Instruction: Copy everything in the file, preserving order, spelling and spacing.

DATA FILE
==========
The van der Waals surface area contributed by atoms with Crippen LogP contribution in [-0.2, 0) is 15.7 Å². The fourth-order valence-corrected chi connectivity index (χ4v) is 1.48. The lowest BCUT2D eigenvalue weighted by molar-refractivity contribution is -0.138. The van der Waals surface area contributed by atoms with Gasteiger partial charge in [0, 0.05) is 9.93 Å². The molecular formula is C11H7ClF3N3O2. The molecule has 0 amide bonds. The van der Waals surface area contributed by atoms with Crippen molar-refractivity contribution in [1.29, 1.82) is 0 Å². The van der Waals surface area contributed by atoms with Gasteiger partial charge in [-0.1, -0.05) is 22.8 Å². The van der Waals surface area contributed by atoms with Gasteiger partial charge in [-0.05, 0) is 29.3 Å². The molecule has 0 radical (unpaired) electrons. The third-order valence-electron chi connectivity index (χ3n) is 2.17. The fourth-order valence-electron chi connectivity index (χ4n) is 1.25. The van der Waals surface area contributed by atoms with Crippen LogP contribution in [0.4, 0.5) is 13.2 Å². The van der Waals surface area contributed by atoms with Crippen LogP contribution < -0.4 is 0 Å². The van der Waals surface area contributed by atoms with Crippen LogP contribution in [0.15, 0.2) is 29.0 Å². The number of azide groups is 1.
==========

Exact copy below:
The van der Waals surface area contributed by atoms with Crippen LogP contribution in [-0.2, 0) is 15.7 Å². The fourth-order valence-corrected chi connectivity index (χ4v) is 1.48. The lowest BCUT2D eigenvalue weighted by molar-refractivity contribution is -0.138. The van der Waals surface area contributed by atoms with Gasteiger partial charge in [0, 0.05) is 9.93 Å². The molecular formula is C11H7ClF3N3O2. The molecule has 0 amide bonds. The van der Waals surface area contributed by atoms with Crippen molar-refractivity contribution in [1.29, 1.82) is 0 Å². The van der Waals surface area contributed by atoms with Gasteiger partial charge in [-0.1, -0.05) is 22.8 Å². The van der Waals surface area contributed by atoms with Gasteiger partial charge in [-0.05, 0) is 29.3 Å². The molecule has 0 radical (unpaired) electrons. The third-order valence-electron chi connectivity index (χ3n) is 2.17. The fourth-order valence-electron chi connectivity index (χ4n) is 1.25. The van der Waals surface area contributed by atoms with Crippen LogP contribution in [0.4, 0.5) is 13.2 Å². The van der Waals surface area contributed by atoms with Crippen LogP contribution < -0.4 is 0 Å². The van der Waals surface area contributed by atoms with Crippen LogP contribution in [0.15, 0.2) is 29.0 Å². The number of azide groups is 1.